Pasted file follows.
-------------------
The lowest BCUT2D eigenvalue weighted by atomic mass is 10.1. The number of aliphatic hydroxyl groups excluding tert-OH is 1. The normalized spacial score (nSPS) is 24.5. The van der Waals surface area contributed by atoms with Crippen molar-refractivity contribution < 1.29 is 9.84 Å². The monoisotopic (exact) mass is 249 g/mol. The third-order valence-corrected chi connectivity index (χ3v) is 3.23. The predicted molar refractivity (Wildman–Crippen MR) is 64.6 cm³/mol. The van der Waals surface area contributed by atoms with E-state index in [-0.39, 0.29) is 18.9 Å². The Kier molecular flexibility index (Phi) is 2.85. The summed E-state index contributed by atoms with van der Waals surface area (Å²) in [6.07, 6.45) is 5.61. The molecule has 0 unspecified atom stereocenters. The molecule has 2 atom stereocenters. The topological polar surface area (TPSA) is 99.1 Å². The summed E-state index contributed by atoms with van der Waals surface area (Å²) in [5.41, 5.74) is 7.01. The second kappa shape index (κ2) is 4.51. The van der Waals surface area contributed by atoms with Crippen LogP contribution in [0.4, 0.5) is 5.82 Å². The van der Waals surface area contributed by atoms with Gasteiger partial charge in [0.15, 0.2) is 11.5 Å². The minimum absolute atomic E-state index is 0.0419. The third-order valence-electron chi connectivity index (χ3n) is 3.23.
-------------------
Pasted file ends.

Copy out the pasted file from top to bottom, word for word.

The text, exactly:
The lowest BCUT2D eigenvalue weighted by atomic mass is 10.1. The number of aliphatic hydroxyl groups excluding tert-OH is 1. The normalized spacial score (nSPS) is 24.5. The van der Waals surface area contributed by atoms with Crippen molar-refractivity contribution < 1.29 is 9.84 Å². The monoisotopic (exact) mass is 249 g/mol. The third-order valence-corrected chi connectivity index (χ3v) is 3.23. The predicted molar refractivity (Wildman–Crippen MR) is 64.6 cm³/mol. The van der Waals surface area contributed by atoms with E-state index in [-0.39, 0.29) is 18.9 Å². The Kier molecular flexibility index (Phi) is 2.85. The summed E-state index contributed by atoms with van der Waals surface area (Å²) in [6.07, 6.45) is 5.61. The molecule has 0 unspecified atom stereocenters. The molecule has 2 atom stereocenters. The topological polar surface area (TPSA) is 99.1 Å². The summed E-state index contributed by atoms with van der Waals surface area (Å²) in [5.41, 5.74) is 7.01. The second kappa shape index (κ2) is 4.51. The van der Waals surface area contributed by atoms with Crippen LogP contribution in [0.4, 0.5) is 5.82 Å². The van der Waals surface area contributed by atoms with Gasteiger partial charge in [0.15, 0.2) is 11.5 Å². The minimum absolute atomic E-state index is 0.0419. The third-order valence-electron chi connectivity index (χ3n) is 3.23.